Historical Baking: Indian Pudding

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By: Fernanda Perrone

Many of the cookbooks on display in Special Collections and University Archives’ exhibition From Cooking Pot to Melting Pot: New Jersey’s Diverse Foodways contain recipes for Indian pudding.

Recipe for Indian pudding from Margaret Baldwin’s scrapbook. Margaret Baldwin of Highland Park pasted her favorite recipes into this scrapbook for over 50 years.

I had never heard of this dish, so I became curious about its history and thought I might even try to make it. Unlike my intrepid colleague Tara Maharjan, who has documented her efforts at historical baking on this blog, I used a contemporary recipe from the Joy of Cooking. In the spirit of the exhibit, I was interested in how recipes originally associated with particular groups had changed over the years, in some cases entering the mainstream.

Indian pudding is a type of baked pudding, which are much firmer and more substantial than soft and creamy cornstarch puddings, because they include a significant amount of flour or other grain. Its main ingredients are milk, cornmeal, molasses, and spices. Indian pudding is a classic New England dessert, which, according to culinary lore, dates back to the Pilgrims. It may have its roots in British “hasty pudding,” made from boiling wheat flour in water and milk until it thickened into a porridge. In the American colonies, Europeans learned from Native peoples to substitute corn meal, which was indigenous in the New World, for wheat flour, thus giving birth to Indian pudding.

As in New England, Europeans in New Jersey learned about growing corn from Native Americans. The Lenape or Delaware Indians who lived in New Jersey were farmers, although they supplemented their diet by hunting and fishing. They grew over 12 kinds of corn. “Hard” corn was dried and pounded into cornmeal to make bread and other products. Corn and beans were staple crops, although they also cultivated squash, pumpkins, and tobacco. The Europeans who settled in New Jersey beginning in the mid 17th century included Swedes, Dutch, and Finns, Germans, and other ethnicities, although by the 18th century, settlers from the British Isles began to dominate. It is easy to imagine a settler cooking Indian pudding over an open fire.

It is likely, however, that Indian pudding was a construct that emerged during the Colonial Revival of the late 19th and early 20th century. The centennial of the United States in 1876 brought forth new interest in the early history of the country. Most often associated with architecture, the Colonial Revival was also expressed through restaurant design, food advertising and the popularity of works like The Colonial Cook Book (1911). This cookbook included no less than five recipes for Indian pudding, along with recipes for baked beans, pies, and other supposedly colonial dishes. In Colonial Revival iconography, corn, the New World staple, became a symbol of national pride and patriotism through its association with America’s indigenous past. It also hearkened back to a time of mythical cooperation between Native Americans and Europeans, epitomized by the Thanksgiving Day feast, where Indian pudding was a frequent dessert.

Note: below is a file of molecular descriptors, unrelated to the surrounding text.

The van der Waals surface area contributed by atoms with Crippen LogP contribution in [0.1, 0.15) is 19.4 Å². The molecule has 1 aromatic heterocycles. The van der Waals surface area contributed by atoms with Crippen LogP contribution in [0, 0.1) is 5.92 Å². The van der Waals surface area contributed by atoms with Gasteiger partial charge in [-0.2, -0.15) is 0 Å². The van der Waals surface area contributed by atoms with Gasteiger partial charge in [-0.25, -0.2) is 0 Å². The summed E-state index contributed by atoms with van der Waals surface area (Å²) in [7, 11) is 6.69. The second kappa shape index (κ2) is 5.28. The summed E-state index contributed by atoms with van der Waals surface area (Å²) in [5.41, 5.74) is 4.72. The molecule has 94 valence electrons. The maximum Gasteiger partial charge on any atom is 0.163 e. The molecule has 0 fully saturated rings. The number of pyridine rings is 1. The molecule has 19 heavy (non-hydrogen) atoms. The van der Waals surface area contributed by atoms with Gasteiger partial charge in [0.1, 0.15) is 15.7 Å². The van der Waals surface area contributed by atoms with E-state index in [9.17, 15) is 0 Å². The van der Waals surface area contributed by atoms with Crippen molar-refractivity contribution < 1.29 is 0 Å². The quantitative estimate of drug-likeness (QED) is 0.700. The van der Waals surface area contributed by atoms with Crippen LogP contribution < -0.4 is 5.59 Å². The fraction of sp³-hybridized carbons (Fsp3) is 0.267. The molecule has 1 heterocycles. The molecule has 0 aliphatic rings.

Although Thanksgiving has past, this week’s cold weather seemed a perfect time to make Indian pudding. I felt the weight of culinary cultural imperialism on my shoulders as I assembled the ingredients, noting the depiction of a Native American on the package of Indian Head-brand cornmeal.

Photo of Ingredients

I mixed the cornmeal with the milk, realizing I was going to spend a considerable time standing in front of the stove stirring.

Bowl of cornmeal and milk

The mixture thickened nicely and I added the molasses, butter, sugar, salt, and spices. To my surprise, the pudding was supposed to bake for 2 ½ to 3 hours! I was glad I had started early.

Pudding in baking dish

After 2 ½ hours, the pudding had a brown crust on top and was bubbling alarmingly. I left it to sit for 45 minutes, and then served it with a little milk. The recipe suggested cream or vanilla ice cream. The pudding was still hot and had a delicious flavor of molasses and a smooth but hearty texture. It was enjoyed by all!

Pudding in baking dish with a cat

From Cooking Pot to Melting Pot: New Jersey’s Diverse Foodways will be on display in the Special Collections and University Archives Gallery through February 28, 2019.

https://www.libraries.rutgers.edu/news/new-exhibit-cooking-pot-melting-pot-new-jersey-s-diverse-foodways-opens-november-12-alexander


References:

Carroll, Abigail. “’Colonial Custard’ and ‘Pilgrim Soup’: Culinary Nationalism and the Colonial Revival.” Ph.D. diss., Boston University, 2007.

“Indian Pudding,” A Family Feast, 2019 https://www.afamilyfeast.com/indian-pudding/

Lurie, Maxine N. and Richard Veit. New Jersey: A History of the Garden State. New Brunswick, NJ: Rutgers University Press, 2012.

Rombauer, Irma S. , Marion Rombauer Becker and Ethan Becker. Joy of Cooking. New York: Simon & Schuster, 1997.

Veit, Richard Francis and David Gerald Orr, ed. Historical Archaeology of the Delaware Valley, 1600–1850. Knoxville, TN: University of Tennessee Press, 2014.

 

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